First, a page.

A 1000 years of lectures. Is it time to make a change?

Simon Rimmington


Since the first university was established the enduring method of ‘teaching’ has been the lecture. Is there still a place for ‘lecturing’ in 21st century higher education? Lecturing is multi-faceted and not simply confined to the lecture theatre but traditionally defined as “continuous exposition by the teacher,” where students remain passive. This model is undeniably familiar to those who work in HE.

Why may this be a problem? Does this singular approach fit an increasingly diverse student population whose social and communication experience and needs are not ‘traditional’?
The Keele FY has undergone significant growth over the past few years. It is currently on a journey to develop a new curriculum to meet the challenges of expansion and diversity. At the forefront is how to build an educational environment that is responsive to the needs of diverse learners to ensure that they have the opportunities to optimise their potential. However, the FY should not be seen in isolation but develop into an institutional testing ground for educational innovation. The first stage is to break the cycle of the lecture – tutorial and create more opportunities for a socially mature educational environment where the delivery is continually challenged and examined at a more nuanced level.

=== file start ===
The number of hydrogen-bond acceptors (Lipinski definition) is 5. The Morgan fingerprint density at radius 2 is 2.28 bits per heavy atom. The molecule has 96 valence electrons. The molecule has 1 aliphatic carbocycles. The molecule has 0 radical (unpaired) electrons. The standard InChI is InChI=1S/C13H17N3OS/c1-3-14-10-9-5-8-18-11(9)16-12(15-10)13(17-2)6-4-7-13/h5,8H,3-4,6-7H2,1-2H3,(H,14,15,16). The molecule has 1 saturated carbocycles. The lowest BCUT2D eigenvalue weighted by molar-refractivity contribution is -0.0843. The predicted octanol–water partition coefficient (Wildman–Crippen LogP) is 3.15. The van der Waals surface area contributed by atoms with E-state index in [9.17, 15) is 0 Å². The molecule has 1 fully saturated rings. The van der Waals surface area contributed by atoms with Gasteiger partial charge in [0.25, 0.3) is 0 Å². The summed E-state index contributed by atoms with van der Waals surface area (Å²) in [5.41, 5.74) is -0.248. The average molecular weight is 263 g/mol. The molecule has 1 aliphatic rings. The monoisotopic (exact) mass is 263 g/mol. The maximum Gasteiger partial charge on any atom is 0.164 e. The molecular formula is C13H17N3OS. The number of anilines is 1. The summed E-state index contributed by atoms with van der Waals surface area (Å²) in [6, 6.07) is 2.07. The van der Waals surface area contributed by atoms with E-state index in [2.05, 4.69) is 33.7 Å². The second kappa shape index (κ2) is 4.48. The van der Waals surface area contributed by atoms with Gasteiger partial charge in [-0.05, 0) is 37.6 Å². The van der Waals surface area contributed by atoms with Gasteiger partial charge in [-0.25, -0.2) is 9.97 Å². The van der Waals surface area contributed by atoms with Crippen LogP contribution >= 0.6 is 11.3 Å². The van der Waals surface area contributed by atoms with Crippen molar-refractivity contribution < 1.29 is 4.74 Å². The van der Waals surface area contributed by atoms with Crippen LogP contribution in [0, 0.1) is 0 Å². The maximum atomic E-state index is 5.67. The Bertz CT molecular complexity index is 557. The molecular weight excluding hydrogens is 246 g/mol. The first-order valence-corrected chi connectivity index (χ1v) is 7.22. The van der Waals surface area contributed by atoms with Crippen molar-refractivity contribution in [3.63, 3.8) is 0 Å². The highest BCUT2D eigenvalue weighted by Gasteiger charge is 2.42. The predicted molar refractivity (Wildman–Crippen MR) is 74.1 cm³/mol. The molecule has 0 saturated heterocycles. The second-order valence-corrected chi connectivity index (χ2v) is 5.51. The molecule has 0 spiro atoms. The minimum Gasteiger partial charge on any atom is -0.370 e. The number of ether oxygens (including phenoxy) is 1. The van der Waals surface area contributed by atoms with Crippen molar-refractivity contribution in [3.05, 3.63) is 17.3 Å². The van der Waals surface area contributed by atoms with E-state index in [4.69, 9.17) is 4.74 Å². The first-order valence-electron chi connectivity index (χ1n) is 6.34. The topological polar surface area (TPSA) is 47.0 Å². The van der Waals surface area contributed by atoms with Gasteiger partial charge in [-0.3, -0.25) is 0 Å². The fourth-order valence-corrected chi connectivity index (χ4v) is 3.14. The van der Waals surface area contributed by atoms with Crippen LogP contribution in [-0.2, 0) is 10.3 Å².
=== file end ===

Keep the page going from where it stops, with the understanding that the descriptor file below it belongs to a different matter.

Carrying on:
The Keele FY has 20-25% of students who have a disclosed disability. We are seeing more students with social communication impairment but the HE environments, both educationally and socially, create hurdles and barriers that many students struggle to negotiate.

This presentation aims to highlight the severe, sometimes unknown, challenges that students at Keele face due to the unintended consequences of traditional HE teaching delivery. It will highlight how the new FY curriculum is starting to address the strategic responses to targeted support for the 21st century students.